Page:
Penny Chenery, the owner of Secretariat, revealed in a new film that she had a romantic affair with trainer Lucien Laurin during the superhorse's Triple Crown run, according to an article in the Lexington Herald Leader. Ms. Chenery made the disclosure during a film produced by her son John Tweedy regarding the 1973 run by Secretariat into the record books.
Ms. Chenery, who is now 91, said in the film she is at a point in life where she is not concerned about what people think. She decided fans of Secretariat deserved to hear the entire story.
She explained that her marriage to husband John Tweety was already on the rocks at the time of the fling with Laurin. She opined she was at the epicenter of the huge news story regarding Secretariat making history, and she had no one to confide in. Laurin, the horse's trainer, was in the same cauldron of stress from high expectations for Big Red at the time.
Upon hearing the news, Secretariat's biographer William Nack said he had not heard about the affair when he wrote his book about that historic run. Both Chenery and Laurin were married at the time.
Nack said had he known, he would have asked Penny Chenery about during his interview with her for the book.
"It would have been the last question I asked her at the end of the interview," the writer said recently.
Nack said he understands though how two people can develop a bond when they are placed into a high pressure situation together. Chenery said the affair only lasted during Secretariat's 1973 Triple Crown run. She was divorced at the end of the year.
She also disclosed in her son's film that after the affair burned out that she and Laurin remained good friends, but that was all.
A previous Disney movie entitled "Secretariat" was made in which Diane Lane played the role of Penny Chenery and John Malkovich played Lucien Laurin. But that movie came out before Ms. Chenry made her revelations and of course made no reference to the matter. The Disney movie was viewed in 2010.
With California Chrome making his run for a Triple Crown this year, it is only natural Secretariat and his people would once again return to the headlines.
When asked about her role in the Disney movie, she replied, "Well obviously someone had to star in the movie. The horse couldn't talk."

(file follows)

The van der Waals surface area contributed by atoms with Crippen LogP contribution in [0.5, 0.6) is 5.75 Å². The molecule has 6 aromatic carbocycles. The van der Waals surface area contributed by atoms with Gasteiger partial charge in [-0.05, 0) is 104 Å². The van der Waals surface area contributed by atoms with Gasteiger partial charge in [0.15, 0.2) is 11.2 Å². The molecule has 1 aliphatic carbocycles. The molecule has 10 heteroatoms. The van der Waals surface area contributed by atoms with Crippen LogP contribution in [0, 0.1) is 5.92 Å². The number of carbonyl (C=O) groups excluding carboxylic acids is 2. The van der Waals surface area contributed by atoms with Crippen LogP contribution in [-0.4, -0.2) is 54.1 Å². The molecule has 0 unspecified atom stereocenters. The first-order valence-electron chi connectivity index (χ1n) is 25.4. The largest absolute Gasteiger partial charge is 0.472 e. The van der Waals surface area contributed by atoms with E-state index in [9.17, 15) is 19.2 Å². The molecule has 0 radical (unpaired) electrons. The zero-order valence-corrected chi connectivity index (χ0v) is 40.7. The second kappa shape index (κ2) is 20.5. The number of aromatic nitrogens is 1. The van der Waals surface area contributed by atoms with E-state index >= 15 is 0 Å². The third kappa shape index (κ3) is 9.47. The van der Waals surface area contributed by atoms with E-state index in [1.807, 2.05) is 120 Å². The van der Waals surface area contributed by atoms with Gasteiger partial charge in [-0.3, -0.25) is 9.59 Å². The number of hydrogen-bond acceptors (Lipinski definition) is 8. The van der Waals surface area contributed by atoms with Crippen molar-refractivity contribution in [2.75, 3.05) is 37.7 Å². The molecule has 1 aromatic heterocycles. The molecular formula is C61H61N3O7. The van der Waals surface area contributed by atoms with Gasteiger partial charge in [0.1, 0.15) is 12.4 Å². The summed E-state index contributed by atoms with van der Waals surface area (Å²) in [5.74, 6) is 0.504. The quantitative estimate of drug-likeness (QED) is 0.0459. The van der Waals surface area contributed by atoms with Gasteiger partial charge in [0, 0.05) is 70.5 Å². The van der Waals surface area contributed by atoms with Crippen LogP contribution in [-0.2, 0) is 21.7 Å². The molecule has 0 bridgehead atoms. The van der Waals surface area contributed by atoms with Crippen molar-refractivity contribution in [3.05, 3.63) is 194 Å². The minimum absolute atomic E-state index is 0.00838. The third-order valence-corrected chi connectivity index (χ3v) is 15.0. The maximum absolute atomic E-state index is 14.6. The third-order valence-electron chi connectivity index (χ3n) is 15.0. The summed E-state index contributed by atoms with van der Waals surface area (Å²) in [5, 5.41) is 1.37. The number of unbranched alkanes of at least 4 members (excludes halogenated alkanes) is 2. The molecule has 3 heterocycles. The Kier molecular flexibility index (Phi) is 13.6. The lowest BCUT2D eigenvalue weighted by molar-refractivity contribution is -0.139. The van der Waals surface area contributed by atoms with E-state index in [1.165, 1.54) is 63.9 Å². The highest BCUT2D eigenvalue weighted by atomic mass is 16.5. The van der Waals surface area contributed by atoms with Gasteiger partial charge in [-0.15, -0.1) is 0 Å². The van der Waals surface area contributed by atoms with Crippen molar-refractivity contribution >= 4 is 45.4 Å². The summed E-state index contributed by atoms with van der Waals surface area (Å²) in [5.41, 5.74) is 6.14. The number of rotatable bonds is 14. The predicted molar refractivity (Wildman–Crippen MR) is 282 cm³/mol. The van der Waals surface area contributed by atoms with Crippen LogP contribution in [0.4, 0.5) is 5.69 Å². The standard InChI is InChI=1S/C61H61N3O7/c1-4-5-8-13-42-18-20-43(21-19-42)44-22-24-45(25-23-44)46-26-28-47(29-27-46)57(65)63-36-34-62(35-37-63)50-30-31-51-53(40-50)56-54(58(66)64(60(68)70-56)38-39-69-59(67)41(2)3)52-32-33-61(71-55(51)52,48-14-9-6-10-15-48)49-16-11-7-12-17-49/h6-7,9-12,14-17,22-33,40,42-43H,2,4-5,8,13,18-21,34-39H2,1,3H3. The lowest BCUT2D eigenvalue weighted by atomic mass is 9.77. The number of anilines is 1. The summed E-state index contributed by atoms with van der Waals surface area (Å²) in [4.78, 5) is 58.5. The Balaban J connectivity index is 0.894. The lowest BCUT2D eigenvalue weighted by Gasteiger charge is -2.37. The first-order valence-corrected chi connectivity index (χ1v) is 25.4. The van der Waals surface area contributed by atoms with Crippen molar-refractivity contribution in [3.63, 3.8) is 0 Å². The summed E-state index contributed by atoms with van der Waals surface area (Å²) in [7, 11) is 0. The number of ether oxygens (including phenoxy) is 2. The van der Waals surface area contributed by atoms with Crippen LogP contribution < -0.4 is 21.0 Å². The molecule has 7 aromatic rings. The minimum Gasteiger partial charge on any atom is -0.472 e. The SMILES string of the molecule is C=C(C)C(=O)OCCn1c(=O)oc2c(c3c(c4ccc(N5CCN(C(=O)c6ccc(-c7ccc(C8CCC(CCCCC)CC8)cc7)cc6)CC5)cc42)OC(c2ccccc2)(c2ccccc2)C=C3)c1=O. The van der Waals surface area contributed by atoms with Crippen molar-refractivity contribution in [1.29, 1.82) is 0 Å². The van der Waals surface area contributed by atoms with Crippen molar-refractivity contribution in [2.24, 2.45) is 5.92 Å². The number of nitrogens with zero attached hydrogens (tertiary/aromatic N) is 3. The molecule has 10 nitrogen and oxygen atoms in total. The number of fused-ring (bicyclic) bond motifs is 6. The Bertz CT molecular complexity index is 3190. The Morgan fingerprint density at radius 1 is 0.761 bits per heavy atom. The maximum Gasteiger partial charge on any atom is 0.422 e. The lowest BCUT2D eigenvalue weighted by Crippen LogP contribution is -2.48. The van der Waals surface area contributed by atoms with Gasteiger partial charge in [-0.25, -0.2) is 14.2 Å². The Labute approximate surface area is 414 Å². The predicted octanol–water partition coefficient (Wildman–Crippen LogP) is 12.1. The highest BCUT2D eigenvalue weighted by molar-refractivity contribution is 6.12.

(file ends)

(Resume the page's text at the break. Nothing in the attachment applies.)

Secretariat died in 1989 at the age of 19. Laurin passed away in 2000 at the age of 88.
Chenery said the name of her son's film is "Penny and Red: The Life of Secretariat's Owner". It premiered at Fasige Tipton Sales Pavilion in Lexington, Kentucky to kick off the annual Secretariat Festival in Paris in 2013.
"It may spoil my image. I don't know and I don't care at this point," the famous owner said.
She further disclosed the affair actually ended when Secretariat was released to Claiborne Farms in Paris to stand as a stallion following his unparallelled career.
Secretariat broke the record for fastest times ever recorded in the Kentucky Derby, the Preakness Stakes and Belmont in 1973. Those records all still stand today which is why many consider him the greatest thoroughbred racehorse in history. California Chrome won last Saturday's Preakness and is in line to also win the Triple Crown.
The supporters of California Chrome will be satisfied with a Triple Crown. They probably realize breaking Secretariat's Belmont record is not likely. Secretariat won the Belmont by a record 31 or more lengths depending on who one talks to. The other horses were so far behind they looked like miniatures in the distance.
For her part, Penny Chenry remains as one of the most famous owners in history. She may also be one of the best as she won the Kentucky Derby and the Belmont with Riva Ridge in 1972. She returned home to Meadows Stables to save the family business after her father died.
She reportedly was the first owner to freely talk to the news media. One journalist said, "Before Penny Chenery, you didn't talk to the owners. They wouldn't talk to you."
Little did anyone realize that when she won Secretariat in a coin flip, she would make history by guiding the destiny of the greatest horse in history.
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